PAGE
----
• Mastering Moderation

      Bell, Steven; 0000-0003-3916-4013 (2010-06)
      If what you do is emulate what you've seen most moderators do at library conferences, both physical and virtual, chances are you'll politely ask attendees to take their seats before you start reading off the presenters' names and their canned biographical statements. Here are some of the primary responsibilities the moderator should agree to accept: * Develop a timeline for preparation leading up to the program * Create a script or timeline that gives structure to the presentation * Bring presenters together for program planning * Identify strategies to engage the audience * Keep the speakers on time and the attendees invo ved * Orchestrate the program with flexibility * Wrap up the proceedings with authority Designing the program When attendees experience a great program, it's usually the result of intentional design. [...] each moderator should decide what works best for each individual program, the speakers, and the audience.
    • Moving Forward: Unveiling Our New Strategic Plan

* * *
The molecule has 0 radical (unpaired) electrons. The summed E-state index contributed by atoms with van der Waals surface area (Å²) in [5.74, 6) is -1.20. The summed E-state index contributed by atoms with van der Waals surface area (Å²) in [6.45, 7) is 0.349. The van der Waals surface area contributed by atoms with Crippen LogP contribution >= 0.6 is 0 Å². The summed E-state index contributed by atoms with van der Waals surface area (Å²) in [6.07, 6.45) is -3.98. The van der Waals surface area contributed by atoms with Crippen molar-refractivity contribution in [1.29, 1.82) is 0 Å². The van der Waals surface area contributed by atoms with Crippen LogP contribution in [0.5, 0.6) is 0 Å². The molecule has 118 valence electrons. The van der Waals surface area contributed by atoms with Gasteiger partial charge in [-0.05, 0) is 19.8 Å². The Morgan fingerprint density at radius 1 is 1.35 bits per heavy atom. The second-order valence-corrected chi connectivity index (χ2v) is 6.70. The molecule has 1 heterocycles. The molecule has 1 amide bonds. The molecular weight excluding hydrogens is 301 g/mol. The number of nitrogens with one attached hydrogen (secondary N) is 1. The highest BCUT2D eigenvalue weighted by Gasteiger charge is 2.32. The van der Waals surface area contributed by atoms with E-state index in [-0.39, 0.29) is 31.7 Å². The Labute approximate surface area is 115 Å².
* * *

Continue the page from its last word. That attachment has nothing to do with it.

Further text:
Cosby, Michelle; 0000-0002-5087-094X (2019)
    • New Information Marketplace Competitors: Issues and Strategies for Academic Libraries

      Bell, Steven; 0000-0003-3916-4013 (2002-04)
      Administrative portals, e-braries, and other commercial information providers are challenging the academic library's traditional monopoly as the campus information gateway. Are these new information marketplace competitors a threat or an opportunity for academic libraries? Might they draw away the library's user base or can they be harnessed to provide access to more and better digital collections? This article examines the impact of these new competitors, presents results from a survey of library directors about their responses to information competition, and discusses strategies library directors can use to maintain the library's status as the user's first choice of information provider.